Brains and brawn weren’t considered mutually exclusive.  Many warriors were considered clever and intelligent.

So, What About Thor?

I feel that Thor has gotten a bad rap, not because he’s stupid, but because he has likable characteristics that make him more…well, human. Somehow he loses Mjolnir, and has to go in drag to get it back.  He journeys with Loki to Jotunheim and yes, he is tricked by the Jotun’s magic, but then so is Loki.  Then, there’s the story how Thor tricks a dwarf who is about to marry his daughter in the Alvissmal where the gods promised Thor’s daughter while he was away. Tricking a dwarf to stay above ground after sunrise (and thus turned to stone) doesn’t suggest a stupid god.

My UPG Take on Thor

I am not an expert when it comes to Thor, but what little dealings I’ve had with him shows me a strong and compassionate champion.  Yes, he has a temper; yes, he is not beyond using his strength. But I have noticed that he is more likely to forgive if someone makes an error like Thjálfi did in breaking the bone of his goat and sucking out the marrow. As one of the gods who favors humanity, I can think of no better champion.

I don’t think Thor is stupid.  I think that because his strength is so great, we sometimes don’t take into account that Thor is smart too.  After all, he’s the son of Odin and Jord.  Would Odin have a stupid kid?  I don’t think so.

How We Can Learn from Thor Losing Mjolnir

How We Can Learn from Thor Losing Mjolnir

I’m staring at two half-finished blog posts and hating them.  I think it’s because even though I tend to write stuff that causes people to think about some heavy things, today I need a little levity.  And I think I’m not the only one that needs it in the Heathen community.

Taking Everything Too Seriously

I swear to the gods, people take everything way too seriously most of the time. Hel, our ancestors
didn’t always take everything seriously.  The stories about Loki and Thor are prime examples. Thor loses his hammer; Heimdall devises a plot for a cross-dressing Thor (after Loki found out Thrym the king of the Jotun wanted Freyja as his wife) to so he can get his hammer back. The story is fairly short, but I can imagine a bunch of drunk Northmen telling the embellished story and laughing. Then, there is the story of Loki’s and Thor’s journey to Jotunheim.  Oh yes, and the building of Asgard’s wall and Loki’s philandering with a stallion…

Our ancestors understood that levity was important, and not even the gods were beyond having amusing stories told about them.

Why We Need to Lighten Up

My point is that our ancestors had plenty to worry about.  They had invaders and wars. They had famines and poor harvests. They had diseases that wiped out whole villages that today we’ve cured or at least made less deadly.  They didn’t have smartphones, iPads, and Pokemon Go. Yes, yes, we have plenty of terrible things happening in this world, but sometimes its important just to laugh and shake our heads over the crazy stuff.  I swear if more people just relaxed and didn’t throw down every two minutes, I think we’d be a lot better off.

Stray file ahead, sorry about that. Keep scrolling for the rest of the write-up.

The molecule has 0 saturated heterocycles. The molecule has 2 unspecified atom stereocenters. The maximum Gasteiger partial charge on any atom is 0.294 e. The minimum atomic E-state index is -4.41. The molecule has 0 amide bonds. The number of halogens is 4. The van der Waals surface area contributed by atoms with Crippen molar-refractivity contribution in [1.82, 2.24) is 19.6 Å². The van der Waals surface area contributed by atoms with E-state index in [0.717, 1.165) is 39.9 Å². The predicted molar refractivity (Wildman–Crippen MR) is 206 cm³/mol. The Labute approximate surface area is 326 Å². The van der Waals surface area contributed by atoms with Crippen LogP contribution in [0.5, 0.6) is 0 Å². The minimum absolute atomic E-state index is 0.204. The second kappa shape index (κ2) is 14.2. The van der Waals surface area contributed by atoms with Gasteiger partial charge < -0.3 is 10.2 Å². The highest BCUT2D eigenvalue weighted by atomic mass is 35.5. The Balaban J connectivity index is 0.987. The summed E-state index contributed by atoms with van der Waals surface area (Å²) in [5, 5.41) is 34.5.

Science Backs Me Up on This

We know (from science, of course) that getting angry all the time isn’t healthy.  According to Scientific American, people are getting angrier all the time and less civil due to the Internet.  It’s because you’re dealing with a perfect storm of perceived anonymity, the ability to have a monologue, the inability to gauge people’s emotions and reactions, and the ability to be an armchair advocate without really doing anything toward a cause. What’s more, the media outlets actually foster this behavior by leaving up the worst comments, thus allowing people to think this is acceptable behavior.

People are Angrier Because of Issues

A fairly recent piece written in the BBC talks about how Americans are even more angry than before due to a number of issues. We’re bombarded with bad news all the time and becoming more polarized.  I remember back when 9-11 happened.  I spent a long time being depressed because I was seeing news constantly about the terrorist attacks. Eventually, I had to turn the TV off.  So it has been with the Internet.

Dealing with Rage

At some point, we have to decide if we’re going to stay angry all the time, or whether it’s time to lighten up. Obviously, there are times for seriousness, but we should take a clue from the gods and see humor even in the most dire situations (such as losing Mjolnir).

 

Are the Gods People?

Are the Gods People?

Heh.  This one is sure to get me in trouble with some folk.

A lot of people are pretty convinced that the gods look like something out of Marvel, Wagner’s Opera, or <name your preference here>.  Some followers of northern paganism, including Asatru, Heathenry, and even Odinism, are constantly insisting that the gods are at least human looking and have physical forms that look like…well, like white people.  I’m going to drive a truck right over that belief.

Why the Gods Appear Human — Warning UPG Ahead!

It’s laughable to think that the gods are human.  They can take human-like forms, but they certainly aren’t human any more than the natural elements being human.  Because they’re Norse and Germanic gods, it’s not surprising that to most people they look, well…, like something out of Lord of the Rings. This, I suspect, is more because of cultural biases rather than actually what the gods look like or are.  They relate to us in ways we can easily accept.  If that means looking like an old guy like Gandalf the Grey with an eyepatch and two ravens on his shoulders, then that’s what Odin will look like. We have a cultural understanding what Odin is going to look like through our stories. Odin may look differently to another culture.  In fact, unless he had a specific reason to look like Gandalf, he would look like whatever was appropriate to the culture of whom he spoke to. If that means that he needs to show up as Christ, an African American, or a fruit cake to tell us something, that’s probably what he’d do.  At least, that has been my experience with Odin. As usual, Your Mileage May Vary (YMMV), and if you actually deal with the gods, you may have different experiences.